Simple tandem repeats in mammalian genomes

Simple repeats in DNA sequences may
regulate gene expression
Cornelia Lange
The sequencing of the human genome lead to some surprises concerning the number of genes.
The number of human genes seems to be around 30,000, much less than expected. This
number is not a lot higher than the number of genes of “lower” organisms, like the worm
Caenorhabditis elegans with its more than 19,000 genes or the fruit fly Drosophila
melanogaster with about 13,000 genes. This led to the assumption that the difference between
humans and other organisms is not so much due the number of genes, but more to how these
genes function.
DNA molecules are made up from four different bases arranged in different sequences,
much as letters are arranged into words. It's the sequence of the bases that contains the
information, and is decoded into RNA and proteins. DNA regions where a small sequence of
bases is repeated over and over again - CTCCTCCTCCTCCTC for instance, containing five
repeats of the sequence CTC - are called microsatellites. For some microsatellites, therefore
called "polymorphic", the number of repeats varies in different individuals
"Genes" are defined as those parts of DNA-molecules that specify (encode) RNA or
proteins. Only around 3% of the human genome encodes proteins, the rest consists of regions
that encode RNA as well as non-coding regions. Some of the non-coding regions, regulatory
sequences, specify how the genes are going to be expressed.
Particular proteins (transcription factors) bind to such regulatory sequences, thereby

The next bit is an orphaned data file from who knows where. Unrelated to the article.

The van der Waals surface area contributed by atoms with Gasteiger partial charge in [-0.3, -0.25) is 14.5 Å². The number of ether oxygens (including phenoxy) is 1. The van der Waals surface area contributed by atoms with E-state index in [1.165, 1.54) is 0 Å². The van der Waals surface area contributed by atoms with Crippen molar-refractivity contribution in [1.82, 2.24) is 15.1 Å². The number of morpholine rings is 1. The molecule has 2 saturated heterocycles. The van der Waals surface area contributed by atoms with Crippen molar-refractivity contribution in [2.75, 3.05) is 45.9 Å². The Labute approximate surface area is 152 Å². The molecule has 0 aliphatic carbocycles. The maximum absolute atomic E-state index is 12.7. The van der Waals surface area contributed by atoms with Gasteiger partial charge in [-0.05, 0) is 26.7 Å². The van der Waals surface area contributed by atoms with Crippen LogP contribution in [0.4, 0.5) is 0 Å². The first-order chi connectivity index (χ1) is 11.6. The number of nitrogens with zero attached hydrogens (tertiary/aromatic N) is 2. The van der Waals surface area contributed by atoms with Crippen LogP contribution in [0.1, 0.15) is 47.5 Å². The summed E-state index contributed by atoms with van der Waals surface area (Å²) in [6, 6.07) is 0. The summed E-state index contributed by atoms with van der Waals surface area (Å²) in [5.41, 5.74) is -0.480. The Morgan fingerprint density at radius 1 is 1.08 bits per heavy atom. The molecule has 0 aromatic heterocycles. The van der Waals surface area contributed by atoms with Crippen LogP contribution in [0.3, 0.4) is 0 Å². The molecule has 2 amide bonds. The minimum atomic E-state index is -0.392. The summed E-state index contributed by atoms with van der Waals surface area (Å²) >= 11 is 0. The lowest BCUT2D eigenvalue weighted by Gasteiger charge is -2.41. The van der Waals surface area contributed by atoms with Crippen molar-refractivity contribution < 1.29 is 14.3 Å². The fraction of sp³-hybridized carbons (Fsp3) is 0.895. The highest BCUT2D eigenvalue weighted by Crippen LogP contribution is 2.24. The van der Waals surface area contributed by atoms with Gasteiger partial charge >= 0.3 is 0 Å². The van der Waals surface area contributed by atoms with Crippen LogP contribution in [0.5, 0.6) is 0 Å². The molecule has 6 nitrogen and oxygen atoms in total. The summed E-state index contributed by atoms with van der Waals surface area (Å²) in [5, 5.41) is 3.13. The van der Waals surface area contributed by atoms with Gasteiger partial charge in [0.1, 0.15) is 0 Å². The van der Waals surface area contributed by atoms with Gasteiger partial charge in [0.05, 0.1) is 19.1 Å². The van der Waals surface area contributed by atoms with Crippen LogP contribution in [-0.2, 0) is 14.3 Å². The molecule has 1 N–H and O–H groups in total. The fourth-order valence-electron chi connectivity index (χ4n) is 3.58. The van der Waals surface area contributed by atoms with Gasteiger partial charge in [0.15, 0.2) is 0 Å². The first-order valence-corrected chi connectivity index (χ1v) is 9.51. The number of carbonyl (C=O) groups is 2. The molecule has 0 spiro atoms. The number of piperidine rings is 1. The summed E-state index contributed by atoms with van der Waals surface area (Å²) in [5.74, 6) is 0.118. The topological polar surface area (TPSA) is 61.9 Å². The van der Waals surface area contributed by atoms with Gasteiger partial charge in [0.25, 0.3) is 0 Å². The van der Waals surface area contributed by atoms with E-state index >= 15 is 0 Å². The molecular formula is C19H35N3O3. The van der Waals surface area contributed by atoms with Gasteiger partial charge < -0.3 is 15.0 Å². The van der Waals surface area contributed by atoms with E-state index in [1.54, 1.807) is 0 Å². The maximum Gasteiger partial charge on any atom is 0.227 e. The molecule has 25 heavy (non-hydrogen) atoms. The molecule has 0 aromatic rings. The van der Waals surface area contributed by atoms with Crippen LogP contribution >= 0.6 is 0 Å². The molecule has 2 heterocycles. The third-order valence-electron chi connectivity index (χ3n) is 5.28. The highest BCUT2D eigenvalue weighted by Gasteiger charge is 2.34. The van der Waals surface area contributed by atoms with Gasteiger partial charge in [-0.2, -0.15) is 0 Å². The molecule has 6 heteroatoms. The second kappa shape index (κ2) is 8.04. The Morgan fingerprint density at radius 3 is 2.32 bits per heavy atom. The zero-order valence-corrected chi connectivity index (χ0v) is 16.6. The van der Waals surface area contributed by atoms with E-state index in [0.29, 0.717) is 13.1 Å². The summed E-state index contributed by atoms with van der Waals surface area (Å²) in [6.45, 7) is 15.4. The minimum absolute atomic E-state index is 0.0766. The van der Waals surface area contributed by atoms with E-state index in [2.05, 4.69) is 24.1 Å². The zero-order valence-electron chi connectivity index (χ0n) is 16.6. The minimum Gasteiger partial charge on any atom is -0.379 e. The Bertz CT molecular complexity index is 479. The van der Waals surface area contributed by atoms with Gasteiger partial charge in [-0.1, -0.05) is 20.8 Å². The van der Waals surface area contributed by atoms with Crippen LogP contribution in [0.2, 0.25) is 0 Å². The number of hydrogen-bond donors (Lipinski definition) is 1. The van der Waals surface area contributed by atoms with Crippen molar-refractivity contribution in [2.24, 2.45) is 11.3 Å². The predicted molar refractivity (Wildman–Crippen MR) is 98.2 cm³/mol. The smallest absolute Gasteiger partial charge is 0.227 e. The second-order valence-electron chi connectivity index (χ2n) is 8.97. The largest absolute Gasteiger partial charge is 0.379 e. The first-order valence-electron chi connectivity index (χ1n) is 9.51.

regulating gene expression. There is strong evidence that microsatellites can be part of
regulatory sequences. Since they are often polymorphic, this may be a source of genetic
variation in regulating gene expression in closely related species.
In this project I searched for polymorphic microsatellites located close to genes in the
human genome, because in this positions they have the highest probability of having a
regulatory function. I used a database that was created to detect short sequences repeated
directly after each other (tandem repeats) in the human genome. To test if they were
polymorphic I used two methods. One was DHPLC (Denaturing High Performance Liquid
Chromatography). This is a separation technique where DNA is forced to flow through a
column under a high pressure. The time it takes DNA to pass through the column varies
depending on its length and shape. If a DNA fragments contains a polymorphic microsatellite,
this will show up as a special pattern in the results. The second method was to determine the
base sequence in DNA fragments including the microsatellite from different individuals. The
sequences were then compared to see if they had a different number of repeats of the
microsatellite. Using these methods I could create a dataset (including gene name, gene
identity, microsatellite position, orientation, motif and number of repeats) of altogether 24
polymorphic microsatellites, which can be used for further studies on microsatellites.
To see how the number of repeats affected gene expression, I studied one particular
microsatellite, (CTC)n (n repeats of the sequence CTC). The different alleles (gene variations)
(CTC)8, (CTC)10 and (CTC)11 showed different expression of the gene they are adjacent to. I
tested whether a transcription factor bound differently to these different alleles. But using my
experimental set-up, I could not clearly confirm any differences.
Degree project in biology, University of Uppsala, fall 2002
Examensarbete i biologi, 20 p
Department of Genetics and Pathology, Uppsala University
Supervisor: Claes Wadelius
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